However, opera belongs in the theatre as well. For too long, it has been understood primarily as a musical drama which can be read in the classroom quite independently of its theatrical performance. One can imagine and see opera at home; one can read music or hear its performance through audible media. However, one can hardly enjoy a theatrical performance without seeing it in the theatre. Opera as a performing art form draws attention to the medium of theatre and the dynamism of this art form, and the term ‘musical theatre’ also emphasizes the fact that opera is a hybrid medium. Intermediality, with its stress on contact and dialogue, is an inherent condition of the medium of opera, but it can also be understood as an aesthetic strategy enacted in any performance event. The focus on the inherently theatrical aspect of opera allows us a different kind of approach to the genre – an interdisciplinary approach. Much major research on opera has been carried out not only by music scholars but also by scholars from literary and other fields. The significance of their contribution to research on opera cannot be gainsaid.
Some critics argue against the opera research of non-musicologists, since it does not focus on the music. In her classic feminist discussion, L’Opéra, ou la Défaite des femmes (1979; translated as Opera, or The Undoing of Women, 1988), Catherine Clément notes that she does not listen to, or try to understand, the words in an opera performance on the first hearing, but rather concentrates on the music (and this in a book that is a work of feminist scholarship, not musicological research). Conversely, Sir Jonathan Miller, who was originally a medical doctor, mentions in his contribution to this volume that when he began directing opera – and even today – he could not read music (p. 247).
The intermedial character of opera corresponds to the centrality of an interdisciplinary approach to opera as a research object. As the concept of intermediality is concerned with dialogues and relationships with other media, it also draws attention to the question of how opera deals with otherness. What happens to opera when the medium, already itself complex and hybrid, comes up against other new media? At the same time, the parallel question of how ‘pure’ or adulterated an art form itself may ← 2 | 3 → be – viewed negatively in an art-for-art’s-sake perspective or positively in praise for cross-fertilization or hybridity – has grown in importance in the last century and a half. It is predominant in the arts in general, and hybridism became particularly evident in twentieth-century visual culture.
The question of how to deal with the other is one of the most important issues of modernity. In modern societies and cultures, contacts with the other – including others of sex, race and culture – became more significant from the late nineteenth century onward. The fin-de-siècle as a key moment of the confrontation of western culture with otherness is particularly interesting in this context. The modernization and industrialization of western society ran in parallel with the inventions of technological media and intercultural encounters, such as those demonstrated by world exhibitions. The rapid development of visual culture occurred alongside this process. The crisis of the system of literary representation affected not only literature but also western sign systems as a whole, including (musical) theatre, which sought for new forms in other cultures, as its musical and visual exoticism demonstrate. Operatic exoticism is an expression of the encounters with elements of foreign or exotic musical cultures in this era.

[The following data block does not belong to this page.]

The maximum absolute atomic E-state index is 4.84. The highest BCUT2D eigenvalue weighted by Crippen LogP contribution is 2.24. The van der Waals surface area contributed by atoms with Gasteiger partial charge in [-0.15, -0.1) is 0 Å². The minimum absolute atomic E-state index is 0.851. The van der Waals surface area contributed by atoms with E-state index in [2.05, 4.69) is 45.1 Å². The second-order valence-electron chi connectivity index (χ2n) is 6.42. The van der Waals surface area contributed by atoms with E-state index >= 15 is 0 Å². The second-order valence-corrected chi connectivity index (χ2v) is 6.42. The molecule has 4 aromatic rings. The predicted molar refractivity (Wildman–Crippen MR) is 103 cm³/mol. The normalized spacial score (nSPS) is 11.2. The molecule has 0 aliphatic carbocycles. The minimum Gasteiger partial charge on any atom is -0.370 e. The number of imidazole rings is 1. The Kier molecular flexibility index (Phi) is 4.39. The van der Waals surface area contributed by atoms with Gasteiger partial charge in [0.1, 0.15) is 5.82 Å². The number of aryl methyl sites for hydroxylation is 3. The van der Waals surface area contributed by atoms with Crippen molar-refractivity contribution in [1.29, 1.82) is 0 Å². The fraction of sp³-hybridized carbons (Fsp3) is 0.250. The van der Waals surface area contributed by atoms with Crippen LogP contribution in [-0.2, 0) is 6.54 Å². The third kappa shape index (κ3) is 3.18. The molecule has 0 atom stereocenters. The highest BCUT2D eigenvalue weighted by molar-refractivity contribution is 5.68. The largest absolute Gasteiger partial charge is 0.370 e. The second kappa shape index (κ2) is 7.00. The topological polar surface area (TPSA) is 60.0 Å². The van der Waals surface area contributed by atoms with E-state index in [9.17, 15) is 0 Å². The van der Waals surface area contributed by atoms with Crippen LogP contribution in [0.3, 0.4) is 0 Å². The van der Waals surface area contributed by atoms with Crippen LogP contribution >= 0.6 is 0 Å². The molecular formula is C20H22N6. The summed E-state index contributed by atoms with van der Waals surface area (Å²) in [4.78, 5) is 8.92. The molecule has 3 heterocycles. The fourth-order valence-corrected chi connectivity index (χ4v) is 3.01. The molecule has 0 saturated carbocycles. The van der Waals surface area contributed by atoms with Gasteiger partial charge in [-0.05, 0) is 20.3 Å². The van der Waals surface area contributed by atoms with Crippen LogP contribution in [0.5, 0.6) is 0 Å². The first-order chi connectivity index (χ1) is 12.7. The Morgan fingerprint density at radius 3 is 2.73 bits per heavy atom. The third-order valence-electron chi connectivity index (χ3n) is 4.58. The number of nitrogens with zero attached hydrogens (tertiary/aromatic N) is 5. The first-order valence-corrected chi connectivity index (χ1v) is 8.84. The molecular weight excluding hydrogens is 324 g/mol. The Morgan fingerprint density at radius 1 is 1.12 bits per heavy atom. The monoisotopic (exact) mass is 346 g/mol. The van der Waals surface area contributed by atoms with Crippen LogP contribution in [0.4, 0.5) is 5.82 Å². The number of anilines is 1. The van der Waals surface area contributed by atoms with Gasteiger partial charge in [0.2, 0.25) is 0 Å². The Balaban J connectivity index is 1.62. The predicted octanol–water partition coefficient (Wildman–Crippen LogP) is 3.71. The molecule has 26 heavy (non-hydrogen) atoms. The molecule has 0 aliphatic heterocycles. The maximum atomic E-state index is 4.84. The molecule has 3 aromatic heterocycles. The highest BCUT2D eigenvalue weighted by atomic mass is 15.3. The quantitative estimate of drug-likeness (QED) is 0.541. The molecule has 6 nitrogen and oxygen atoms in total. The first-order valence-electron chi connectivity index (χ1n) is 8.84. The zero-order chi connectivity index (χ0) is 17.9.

This volume deals with the intermedial aspects of the medium of opera in relation to the emerging visual culture in the late nineteenth century and its development in the twentieth century. It is no coincidence that a lot of exotic operas were composed at the fin-de-siècle, when various arts were discovering new modes of expression and representation. The crisis of opera at the start of the twentieth century was connected not only to the crisis of culture in general but also to the emergence and development of new audiovisual media such as the photography, gramophone and film. In this context exoticism marks both how western artists saw other cultures and people, and how they dealt with other media, confronting the problem of their own media of expression.
It was in this spirit of a more interdisciplinary and international interrogation of operatic exoticism that the international interdisciplinary conference ‘Opera, Exoticism and Visual Culture: The fin-de-siècle and its Legacy’ was held in September 2008 at the Institute of Germanic & Romance Studies and Institute of Musical Research at the School of Advanced Study, University of London, co-organized by Katharine Ellis, Naomi Segal and ← 3 | 4 → Hyunseon Lee. We began from the assumption that opera is not dead: its death may have been frequently predicted but, at the dawn of the twenty-first century, we see it reborn in forms using avant-garde, new media and postmodern media aesthetics that challenge and disrupt dominant forms of artistic production. Yet it remains bound to its history. We examined the implications, across more than a century, of one strand of that history, the visual exotic as it has been manifested in works such as Aida, Salome and Madama Butterfly. We were especially interested in the role of the exotic in opera as it confronts the historical context of interculturality and cultural globalization.